Enhanced (DIR. James Mark)
The idea of a low budget superhero film is an undeniably commendable one. Superheroes are incredibly generic, and there is nothing that necessitates the bloated budgets that they tend to cost, so the idea of telling those stories with less waste should be celebrated. Unfortunately, the films that come out of this practice tend to be underwhelming. Case in point: James Mark’s Enhanced.
Enhanced is a take on the X-Men narrative of persecuted mutants trying to live their lives, following Anna (Alanna Bale) as she is chased by both a group of government agents and an all-powerful mutant. Along the way, the film commits just about every cinematic sin it thinks it can get away with.
It should be mentioned that the issue with this film has nothing do with its budget; the issue is a complete lack of storytelling prowess. The film is perpetually in act two, dropping the audience into the middle of the story without any context; only occasionally hinting at what is going on. This subversion of the narrative structure would be admirable if it wasn’t so obvious that it was unintentional. Enchanted poses multiple questions and loose ends that are never be answered; such as “why are these mutants being persecuted?”, “where did they come from?”, “why were they broken out of their prison?” As the story progresses, the more convoluted Enhanced becomes.
Unlike a lot of misfires that have screened at TAD, it should be noted that this one was not politically offensive. James Mark clearly has heart and it shows. What he’s lacking is a vision. And while this film is unquestionably bad, there is a hint of promise – perhaps he needs to work with a different genre next time.
Werewolf (DIR. Adrian Panek)
Atrocities are almost impossible for people to comprehend without going through them. One big misunderstanding that comes with atrocities is the concept of their finality: it is easy to assume that once an end is brought to the torture, the suffering ends. This myth is further perpetuated by our cinema: once the downtrodden are rescued, the credits begin to roll, no mention is made of the marks left and the trauma incurred. Adrian Panek’s Werewolf tells the story of the holocaust from the other side of this temporal divide.
Werewolf follows a small group of children who are liberated from a Nazi concentration camp and then left to their own devices. Placed in a German woman’s home, the children are soon left without supervision as the house is surrounded by the vicious dogs that kill their guardian. This leads to the children going from being trapped within the system, to being trapped outside of it. The dogs are not the only objects of fear, however, as hunger, thirst and lack of mental and physical health also plague the children.
This film’s inclusion in this year’s Toronto After Dark Film Festival may seem unusual, but it actually makes perfect sense upon viewing. While the film is not necessarily generic, it absolutely incorporates various elements of horror and fantasy cinema. The sound design is straight out of a horror film, from the music to the penetrating sound of the barking dogs. Werewolf also heavily borrows from fairy tale imagery, particularly in its final scene, which will obviously remain unspoiled.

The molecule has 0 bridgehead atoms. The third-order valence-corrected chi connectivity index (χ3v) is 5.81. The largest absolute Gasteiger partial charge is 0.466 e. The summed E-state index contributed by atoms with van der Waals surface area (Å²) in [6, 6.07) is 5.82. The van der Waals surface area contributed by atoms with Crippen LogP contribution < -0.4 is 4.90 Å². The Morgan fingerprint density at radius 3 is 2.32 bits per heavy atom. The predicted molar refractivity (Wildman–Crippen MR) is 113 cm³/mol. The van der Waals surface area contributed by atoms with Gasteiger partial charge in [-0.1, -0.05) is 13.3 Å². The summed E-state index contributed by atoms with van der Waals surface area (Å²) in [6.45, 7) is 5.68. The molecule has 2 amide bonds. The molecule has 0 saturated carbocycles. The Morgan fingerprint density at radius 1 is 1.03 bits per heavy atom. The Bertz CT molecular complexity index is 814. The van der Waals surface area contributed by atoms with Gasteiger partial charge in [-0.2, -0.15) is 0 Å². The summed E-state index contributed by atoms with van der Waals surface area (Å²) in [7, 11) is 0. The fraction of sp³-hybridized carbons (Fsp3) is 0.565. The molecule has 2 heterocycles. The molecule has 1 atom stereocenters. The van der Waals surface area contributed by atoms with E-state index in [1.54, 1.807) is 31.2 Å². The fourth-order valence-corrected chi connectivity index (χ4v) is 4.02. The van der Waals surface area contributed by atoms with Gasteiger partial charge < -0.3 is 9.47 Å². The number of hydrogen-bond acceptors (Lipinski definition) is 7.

Ultimately, Werewolf’s concern is with the nature of humanity and how an individual can be dehumanized to a point of no return. However, the film also believes that children are strong. This all results in a film that will stay with you long after you leave the theatre.
The Wretched (DIR. Brett Pierce, Drew Pierce)
A zombie comedy named Deadheads by the Pierce brothers played at Toronto After Dark in 2011. It was a unique take on the zombie film, told in an entertaining way though it added nothing new to the genre. This may be the perfect description of the brothers’ new film The Wretched, a film that does everything “right”, but still misses the mark.
Young Ben leaves his mother to go live with his father for a while. Everything seems normal until the neighbours start acting unusual, after the woman of the house’s body is overtaken by a demonic creature. This creature feeds on children, at the same time making people forget about them. Unfortunately, this is all of the characterization the audience receives about this monster, including a thin explanation of its powers.
The Wretched’s atmosphere is an unusual mixture of modern young adult horror and classic 90s PG-13 horror. While this pastiche has definitely been done before, it works quite well here; turning Ben into an unlikely hero. Perhaps the formalism is the most impressive part of this film. What is less impressive, however, is the convenient ending and the filmmakers’ refusal to take more risks with storytelling.
Ultimately, The Wretched is an endearing film that uses classic horror cues to tell an interesting story. But, at the same time, there is nothing particularly exciting about the movie. You will likely enjoy it in the moment, but forget about it afterwards.
For more information on the festival, visit the official Toronto After Dark website.
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